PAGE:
Rob Ferguson and Richard J. Brennan
Queen’s Park Bureau
Education Minister Laurel Broten is imposing contracts on public school teachers under the controversial Bill 115 but has promised to repeal it because the wage freeze law has become a “lightning rod.”
“It’s an important step to find a way forward with our teachers,” she said Thursday in a reference to labour strife that has seen public elementary teachers hold one-day rotating strikes and join high school teachers in boycotting extracurricular activities.
Broten said her aim in removing the law at the end of January, which limits teachers’ collective bargaining rights, is to encourage teachers to resume coaching sports teams and supervising school clubs when students return to classes on Monday.
Deals will freeze wages for most teachers but allow younger ones to continue moving up through the salary grid while cutting sick days in half to 10 and ending the banking of unused sick days to be cash-out upon retirement as the government fights a $ 14 billion deficit. The contracts mirror a deal negotiated with the Ontario English Catholic Teachers’ Association last summer.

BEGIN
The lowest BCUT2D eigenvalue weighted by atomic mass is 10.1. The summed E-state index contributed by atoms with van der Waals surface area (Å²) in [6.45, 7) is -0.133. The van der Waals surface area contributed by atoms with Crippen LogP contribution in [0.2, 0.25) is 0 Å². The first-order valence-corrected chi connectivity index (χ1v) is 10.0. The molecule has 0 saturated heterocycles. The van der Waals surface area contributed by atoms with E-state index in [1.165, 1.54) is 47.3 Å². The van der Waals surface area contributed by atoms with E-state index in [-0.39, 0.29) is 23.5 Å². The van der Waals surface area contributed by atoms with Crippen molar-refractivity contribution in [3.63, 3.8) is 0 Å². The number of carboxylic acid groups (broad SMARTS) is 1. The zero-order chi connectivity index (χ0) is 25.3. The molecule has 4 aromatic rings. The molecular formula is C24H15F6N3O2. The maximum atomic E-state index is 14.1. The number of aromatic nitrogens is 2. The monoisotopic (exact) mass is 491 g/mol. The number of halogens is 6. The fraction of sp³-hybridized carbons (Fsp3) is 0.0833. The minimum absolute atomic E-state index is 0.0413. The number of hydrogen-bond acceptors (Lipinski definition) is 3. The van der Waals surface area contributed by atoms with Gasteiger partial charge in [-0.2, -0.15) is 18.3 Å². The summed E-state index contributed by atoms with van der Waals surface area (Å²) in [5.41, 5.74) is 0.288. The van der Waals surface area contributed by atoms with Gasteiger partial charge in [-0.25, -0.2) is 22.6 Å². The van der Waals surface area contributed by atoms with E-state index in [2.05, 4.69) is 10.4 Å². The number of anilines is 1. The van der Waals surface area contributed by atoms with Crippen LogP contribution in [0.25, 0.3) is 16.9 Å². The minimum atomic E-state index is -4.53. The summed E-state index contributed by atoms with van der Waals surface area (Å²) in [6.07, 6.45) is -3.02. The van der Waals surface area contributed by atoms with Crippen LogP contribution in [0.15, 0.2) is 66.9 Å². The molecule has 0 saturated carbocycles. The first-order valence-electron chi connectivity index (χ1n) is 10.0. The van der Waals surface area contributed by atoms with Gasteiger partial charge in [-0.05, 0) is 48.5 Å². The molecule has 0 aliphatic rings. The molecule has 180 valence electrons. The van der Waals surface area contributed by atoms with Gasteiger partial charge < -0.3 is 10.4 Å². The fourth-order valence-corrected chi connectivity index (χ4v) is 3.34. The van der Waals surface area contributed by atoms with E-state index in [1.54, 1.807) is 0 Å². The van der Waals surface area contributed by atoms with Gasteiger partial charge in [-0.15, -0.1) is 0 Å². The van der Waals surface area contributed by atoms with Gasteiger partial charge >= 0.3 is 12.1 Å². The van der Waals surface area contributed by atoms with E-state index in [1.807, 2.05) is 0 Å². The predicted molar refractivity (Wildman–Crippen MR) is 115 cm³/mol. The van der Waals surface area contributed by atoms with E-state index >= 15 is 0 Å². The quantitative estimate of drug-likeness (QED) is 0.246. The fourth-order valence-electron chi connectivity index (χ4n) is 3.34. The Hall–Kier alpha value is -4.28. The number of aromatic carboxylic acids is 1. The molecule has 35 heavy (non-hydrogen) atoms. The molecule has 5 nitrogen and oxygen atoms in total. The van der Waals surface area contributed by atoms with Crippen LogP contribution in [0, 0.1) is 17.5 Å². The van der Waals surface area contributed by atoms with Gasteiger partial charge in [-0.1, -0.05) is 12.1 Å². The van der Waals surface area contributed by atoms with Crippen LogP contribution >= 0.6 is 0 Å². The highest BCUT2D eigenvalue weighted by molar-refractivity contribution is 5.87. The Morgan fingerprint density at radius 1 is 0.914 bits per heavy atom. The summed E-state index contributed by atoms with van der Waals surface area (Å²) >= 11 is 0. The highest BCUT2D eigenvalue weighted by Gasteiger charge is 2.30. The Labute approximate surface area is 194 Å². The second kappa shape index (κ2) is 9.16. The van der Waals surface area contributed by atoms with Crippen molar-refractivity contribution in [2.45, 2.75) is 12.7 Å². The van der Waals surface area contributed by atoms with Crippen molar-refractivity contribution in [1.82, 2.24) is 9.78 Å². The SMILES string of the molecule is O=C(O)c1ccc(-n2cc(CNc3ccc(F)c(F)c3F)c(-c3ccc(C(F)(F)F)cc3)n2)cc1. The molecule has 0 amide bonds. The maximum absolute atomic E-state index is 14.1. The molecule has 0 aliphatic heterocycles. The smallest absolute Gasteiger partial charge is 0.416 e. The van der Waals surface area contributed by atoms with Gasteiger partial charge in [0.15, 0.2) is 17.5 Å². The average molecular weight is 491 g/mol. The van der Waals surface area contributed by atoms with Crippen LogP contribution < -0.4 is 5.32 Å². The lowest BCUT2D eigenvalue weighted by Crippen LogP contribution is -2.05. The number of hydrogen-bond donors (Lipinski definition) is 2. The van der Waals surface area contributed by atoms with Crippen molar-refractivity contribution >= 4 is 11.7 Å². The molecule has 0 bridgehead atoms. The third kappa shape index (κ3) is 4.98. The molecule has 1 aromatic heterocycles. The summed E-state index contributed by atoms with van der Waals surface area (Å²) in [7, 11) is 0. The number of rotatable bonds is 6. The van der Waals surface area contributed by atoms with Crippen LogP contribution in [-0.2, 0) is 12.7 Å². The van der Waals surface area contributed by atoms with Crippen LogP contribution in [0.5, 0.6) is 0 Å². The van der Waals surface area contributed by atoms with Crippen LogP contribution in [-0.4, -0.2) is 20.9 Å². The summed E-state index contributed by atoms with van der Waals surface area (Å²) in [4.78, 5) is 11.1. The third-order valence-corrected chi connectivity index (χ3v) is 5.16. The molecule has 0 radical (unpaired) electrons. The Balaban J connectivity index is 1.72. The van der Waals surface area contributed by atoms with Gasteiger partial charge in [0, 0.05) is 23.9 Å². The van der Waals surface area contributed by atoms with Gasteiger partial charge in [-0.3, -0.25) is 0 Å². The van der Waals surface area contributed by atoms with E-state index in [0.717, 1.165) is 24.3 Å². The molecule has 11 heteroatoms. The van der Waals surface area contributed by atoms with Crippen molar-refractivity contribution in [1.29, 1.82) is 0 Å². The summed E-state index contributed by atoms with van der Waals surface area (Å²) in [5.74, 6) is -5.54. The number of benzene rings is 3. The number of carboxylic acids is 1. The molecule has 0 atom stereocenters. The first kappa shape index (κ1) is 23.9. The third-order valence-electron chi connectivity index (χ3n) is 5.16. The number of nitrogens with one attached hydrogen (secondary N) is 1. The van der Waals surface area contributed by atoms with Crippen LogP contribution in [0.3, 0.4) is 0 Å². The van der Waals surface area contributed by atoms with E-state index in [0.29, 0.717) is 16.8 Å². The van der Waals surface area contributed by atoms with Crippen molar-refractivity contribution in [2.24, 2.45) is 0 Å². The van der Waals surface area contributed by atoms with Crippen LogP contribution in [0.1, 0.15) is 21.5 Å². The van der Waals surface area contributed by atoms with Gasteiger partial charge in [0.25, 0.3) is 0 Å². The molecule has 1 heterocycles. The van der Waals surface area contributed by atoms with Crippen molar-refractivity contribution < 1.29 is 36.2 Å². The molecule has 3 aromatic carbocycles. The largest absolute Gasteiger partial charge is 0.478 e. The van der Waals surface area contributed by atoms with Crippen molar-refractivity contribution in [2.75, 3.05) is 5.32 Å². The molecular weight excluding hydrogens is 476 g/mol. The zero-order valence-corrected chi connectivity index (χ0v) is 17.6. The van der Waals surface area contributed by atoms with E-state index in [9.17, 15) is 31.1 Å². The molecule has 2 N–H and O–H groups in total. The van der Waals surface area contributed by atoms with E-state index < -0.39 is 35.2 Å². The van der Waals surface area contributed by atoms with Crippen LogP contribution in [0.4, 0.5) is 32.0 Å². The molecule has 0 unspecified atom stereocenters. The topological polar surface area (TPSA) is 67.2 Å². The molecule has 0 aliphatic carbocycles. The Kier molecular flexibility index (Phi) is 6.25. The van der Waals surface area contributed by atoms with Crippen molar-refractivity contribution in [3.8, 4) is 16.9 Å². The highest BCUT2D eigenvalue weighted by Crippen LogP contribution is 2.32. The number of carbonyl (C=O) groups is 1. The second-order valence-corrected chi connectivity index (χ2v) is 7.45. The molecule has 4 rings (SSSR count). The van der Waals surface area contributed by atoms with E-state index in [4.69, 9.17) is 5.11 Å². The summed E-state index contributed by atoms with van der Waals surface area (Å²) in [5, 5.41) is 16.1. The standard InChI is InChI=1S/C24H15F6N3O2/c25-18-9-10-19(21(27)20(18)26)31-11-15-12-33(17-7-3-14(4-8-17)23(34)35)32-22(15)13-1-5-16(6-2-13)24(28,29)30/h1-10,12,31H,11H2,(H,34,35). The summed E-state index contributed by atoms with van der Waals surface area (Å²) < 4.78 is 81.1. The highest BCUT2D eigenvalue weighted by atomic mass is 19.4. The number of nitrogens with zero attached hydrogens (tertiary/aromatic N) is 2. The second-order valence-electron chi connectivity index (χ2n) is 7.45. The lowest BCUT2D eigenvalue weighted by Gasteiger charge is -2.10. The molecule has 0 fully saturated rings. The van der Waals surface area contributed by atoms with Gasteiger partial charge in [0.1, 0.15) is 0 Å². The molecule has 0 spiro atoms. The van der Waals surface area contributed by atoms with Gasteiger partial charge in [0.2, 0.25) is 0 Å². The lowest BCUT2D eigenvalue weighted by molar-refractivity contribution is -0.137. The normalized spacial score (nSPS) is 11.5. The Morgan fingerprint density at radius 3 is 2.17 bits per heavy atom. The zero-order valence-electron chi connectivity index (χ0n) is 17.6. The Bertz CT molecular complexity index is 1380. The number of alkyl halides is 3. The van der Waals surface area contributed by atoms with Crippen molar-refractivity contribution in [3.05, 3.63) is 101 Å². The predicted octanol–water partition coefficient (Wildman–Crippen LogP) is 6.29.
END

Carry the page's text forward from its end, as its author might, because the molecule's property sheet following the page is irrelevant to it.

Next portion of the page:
“This is cynical politics at its worst,” said New Democrat MPP Cheri DiNovo (Parkdale—High Park), whose party voted against Bill 115, which passed last fall with support from the Progressive Conservatives.
“This has nothing to do with the well-being of students and has everything to do with the well being of the Liberal Party,” she charged, accusing the minority government of trying to woo teachers back into the fold with a possible spring election approaching.
DiNovo added she finds it “very hard to believe” repealing Bill 115 and imposing contracts will end the “disturbance” in classrooms.
“Nobody falls for this.”
Annie Kidder, executive director of the lobby group People for Education, said the imposition of contracts won’t address concerns that teachers, particularly in public high schools, will continue to boycott extracurriculars until the deals expire at the end of August 2014.
“I’m not really sure this is going to solve the problems we are in and is definitely not going to get us back to that sense of partnership and collegiality . . . it’s still a worry in terms of what’s going to going to happen come Monday in our schools.”